Who needs carbs? This tira misu cake is every bit as good as its traditional full-carb cousin; just in cake form! It’s perfect for diabetics or those on a ketogenic diet, & couldn’t be simpler to make!
I haven’t put a pudding on this blog yet, so I was determined to go for one of my favourites. This recipe is incredibly morish. Because it’s make with almonds, it has that rich, moist, heavy denseness, which is decadent & indulgent; but also gratifying & filling.
And the cherry on the cake? No carbs! It’s amazing to think you can eat this kind of thing on a diet! The ketogenic diabetic can also dig in without guilt. A true winner!
So how to do it?
The cake-base is best made the day before (unless you have a long leisurely day ahead of you). Quantities can also be doubled to make a larger cake.
Cream 4oz of unsalted butter and 4oz Xylitol sweetener in a mixing-bowl. Two comments to make here: firstly, Xylitol. This is the only sweetener I have found which is 100% natural, doesn’t lose its sweetness through cooking & behaves exactly like sugar in cakes. It is granulated, so creams exactly the way a traditional caster sugar would. I cannot praise it enough!
Second comment? Always use your hands for making cakes. The only part where you need a utensil is when folding in the dry-ingredients. The warmth of your hands makes the butter so much more workable and it is the only way to truly ‘feel’ for lumps. Your hands are nature’s whisk. Use them!
So once the butter & sugar are light & fluffy, incorporate 2 beaten eggs with vanilla extract mixed in. Don’t worry if the mixture curdles slightly; if it does, I have still never made a bad cake through that happening! Once the mix is as smooth and aerated as you can get it, fold in 4oz of ground almonds.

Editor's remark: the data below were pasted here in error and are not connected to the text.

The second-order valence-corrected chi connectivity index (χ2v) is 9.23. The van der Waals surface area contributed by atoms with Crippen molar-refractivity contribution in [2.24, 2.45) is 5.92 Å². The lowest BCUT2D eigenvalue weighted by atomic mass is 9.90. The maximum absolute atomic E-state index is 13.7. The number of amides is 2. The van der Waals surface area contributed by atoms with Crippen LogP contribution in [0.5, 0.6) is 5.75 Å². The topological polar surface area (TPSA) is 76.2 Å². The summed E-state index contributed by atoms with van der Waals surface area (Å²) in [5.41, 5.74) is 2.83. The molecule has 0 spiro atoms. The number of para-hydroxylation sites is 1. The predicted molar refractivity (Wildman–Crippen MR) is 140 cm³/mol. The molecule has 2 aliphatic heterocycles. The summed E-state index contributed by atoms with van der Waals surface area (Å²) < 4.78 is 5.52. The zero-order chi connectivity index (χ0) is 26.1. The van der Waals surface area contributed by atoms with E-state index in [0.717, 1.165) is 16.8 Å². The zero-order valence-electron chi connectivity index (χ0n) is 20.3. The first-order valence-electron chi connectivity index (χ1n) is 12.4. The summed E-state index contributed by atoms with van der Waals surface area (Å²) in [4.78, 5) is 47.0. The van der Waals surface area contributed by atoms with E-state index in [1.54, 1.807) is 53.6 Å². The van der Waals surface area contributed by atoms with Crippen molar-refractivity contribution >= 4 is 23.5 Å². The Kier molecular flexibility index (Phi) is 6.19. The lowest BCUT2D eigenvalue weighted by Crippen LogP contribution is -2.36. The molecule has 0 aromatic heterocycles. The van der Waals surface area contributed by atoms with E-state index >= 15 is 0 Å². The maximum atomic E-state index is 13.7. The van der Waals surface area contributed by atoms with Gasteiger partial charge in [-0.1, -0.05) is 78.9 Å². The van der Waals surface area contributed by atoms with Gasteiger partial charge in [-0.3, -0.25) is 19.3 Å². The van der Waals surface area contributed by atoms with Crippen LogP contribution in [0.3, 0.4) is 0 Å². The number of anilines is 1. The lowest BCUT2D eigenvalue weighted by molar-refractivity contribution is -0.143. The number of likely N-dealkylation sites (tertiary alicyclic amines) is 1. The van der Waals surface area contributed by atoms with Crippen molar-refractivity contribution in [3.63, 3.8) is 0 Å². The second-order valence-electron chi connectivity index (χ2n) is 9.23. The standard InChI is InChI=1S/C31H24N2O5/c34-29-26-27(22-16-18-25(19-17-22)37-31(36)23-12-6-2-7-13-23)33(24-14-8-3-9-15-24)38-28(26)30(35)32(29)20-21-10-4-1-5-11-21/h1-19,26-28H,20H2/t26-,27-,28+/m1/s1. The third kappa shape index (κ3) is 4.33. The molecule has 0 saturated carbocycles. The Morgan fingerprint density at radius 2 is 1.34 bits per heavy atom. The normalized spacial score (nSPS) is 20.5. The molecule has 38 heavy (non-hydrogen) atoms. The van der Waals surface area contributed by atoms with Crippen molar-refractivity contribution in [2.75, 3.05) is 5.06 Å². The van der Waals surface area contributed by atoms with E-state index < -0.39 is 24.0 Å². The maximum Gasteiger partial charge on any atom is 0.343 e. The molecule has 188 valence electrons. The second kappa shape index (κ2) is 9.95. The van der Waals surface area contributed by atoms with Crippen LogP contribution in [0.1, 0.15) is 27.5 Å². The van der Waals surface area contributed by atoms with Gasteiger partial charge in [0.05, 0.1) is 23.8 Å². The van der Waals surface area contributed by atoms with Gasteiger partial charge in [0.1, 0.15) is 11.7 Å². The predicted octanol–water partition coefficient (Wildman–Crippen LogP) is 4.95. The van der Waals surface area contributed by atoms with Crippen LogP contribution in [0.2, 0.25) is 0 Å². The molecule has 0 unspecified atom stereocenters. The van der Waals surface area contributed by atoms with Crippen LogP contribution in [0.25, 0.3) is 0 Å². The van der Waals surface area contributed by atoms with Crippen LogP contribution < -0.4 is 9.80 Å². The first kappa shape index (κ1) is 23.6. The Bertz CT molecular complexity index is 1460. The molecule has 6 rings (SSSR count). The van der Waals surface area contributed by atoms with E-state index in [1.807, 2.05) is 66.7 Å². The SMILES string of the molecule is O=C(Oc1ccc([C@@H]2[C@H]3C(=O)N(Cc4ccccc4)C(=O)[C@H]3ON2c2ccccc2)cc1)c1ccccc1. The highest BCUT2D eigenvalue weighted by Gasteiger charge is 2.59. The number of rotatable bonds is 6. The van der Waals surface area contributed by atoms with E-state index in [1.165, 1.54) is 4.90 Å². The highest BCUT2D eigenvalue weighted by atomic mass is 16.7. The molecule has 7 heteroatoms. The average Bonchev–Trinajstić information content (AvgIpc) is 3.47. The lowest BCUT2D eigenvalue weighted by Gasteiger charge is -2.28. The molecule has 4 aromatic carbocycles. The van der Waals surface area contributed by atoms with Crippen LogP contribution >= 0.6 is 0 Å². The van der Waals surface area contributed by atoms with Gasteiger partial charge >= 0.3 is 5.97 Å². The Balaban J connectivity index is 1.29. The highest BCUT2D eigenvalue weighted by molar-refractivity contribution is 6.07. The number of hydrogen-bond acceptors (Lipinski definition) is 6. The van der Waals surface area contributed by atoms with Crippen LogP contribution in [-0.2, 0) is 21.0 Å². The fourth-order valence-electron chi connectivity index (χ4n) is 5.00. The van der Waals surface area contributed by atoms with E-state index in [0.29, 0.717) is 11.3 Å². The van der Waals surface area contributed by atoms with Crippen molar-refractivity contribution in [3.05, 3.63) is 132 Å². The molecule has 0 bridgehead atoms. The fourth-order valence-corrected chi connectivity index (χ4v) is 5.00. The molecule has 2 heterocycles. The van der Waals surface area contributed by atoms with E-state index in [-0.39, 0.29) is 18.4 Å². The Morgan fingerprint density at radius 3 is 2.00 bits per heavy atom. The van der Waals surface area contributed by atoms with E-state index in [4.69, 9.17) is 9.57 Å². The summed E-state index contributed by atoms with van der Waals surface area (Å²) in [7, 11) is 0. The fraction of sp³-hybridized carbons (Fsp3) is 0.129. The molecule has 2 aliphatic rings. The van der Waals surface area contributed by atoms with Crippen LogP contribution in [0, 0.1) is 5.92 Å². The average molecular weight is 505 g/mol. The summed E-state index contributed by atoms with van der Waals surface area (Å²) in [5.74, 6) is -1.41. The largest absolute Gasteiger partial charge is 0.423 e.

Into a lined cake tin it goes, to bake in a moderate oven until lightly golden and firm on top. I have a Rayburn / Aga; so cooking time is less essential than in a fan or gas oven. I should imagine gas mark 4, or 180 degrees for 30-40 minutes. Take out of the oven and leave to cool until it is ‘convincingly’ room-temperature.
To make the topping, boil a little water and add circa 2 table-spoons of Xylitol / sweetener into a mixing bowl. Pour on the same quantity of hot water so that the sugar loses its graininess (nothing worse than icing with a bite!). Add to this a tablespoon of orange-liqueur or brandy (this is where your only real carbs will come from), 2 table-spoons of mascapone & the same volume of whipping-cream by eye. Whisk up with a strong elbow, until the mix is stiff and spreadable. You can use an electric whisk / blender, but please note: I consider that cheating! Check the taste to adjust the sweetness / booziness to your preference.
If you have a larger cake (or lots of patience) you can slice the cake horizontally to put filling in the middle. This does look a lot more ‘sumptuous’ but beware; almond cakes are far crumblier than their flour counterparts. Be prepared for a bit of cracking and re-sticking if you attempt this! Because it’s a Monday night, and mine is only a 4oz cake; I have chosen to just put the icing on top.
Whichever route you take, the cake-layers will require addition of coffee & liqueur. With a sharp knife, spear the cake so that the liquid has plenty of holes to run into. With a soup-spoon, ladle on coffee (strong instant or espresso) then your liqueur. Volume is to preference. I like it strong, but this will equally affect the texture. If you wish for a drier cake, then add less liquid. As a guide, I used about 8 tablespoons of coffee & 4 tablespoons of liqueur.
Once the cake is ‘dowsed’, spread the icing in as generous proportions as you can get away with, without being gratuitous. Place cocoa powder into a sieve or tea-strainer and give the finished article a thick and luxurious dusting.
The only thing left to say… Enjoy!
Thank you for reading,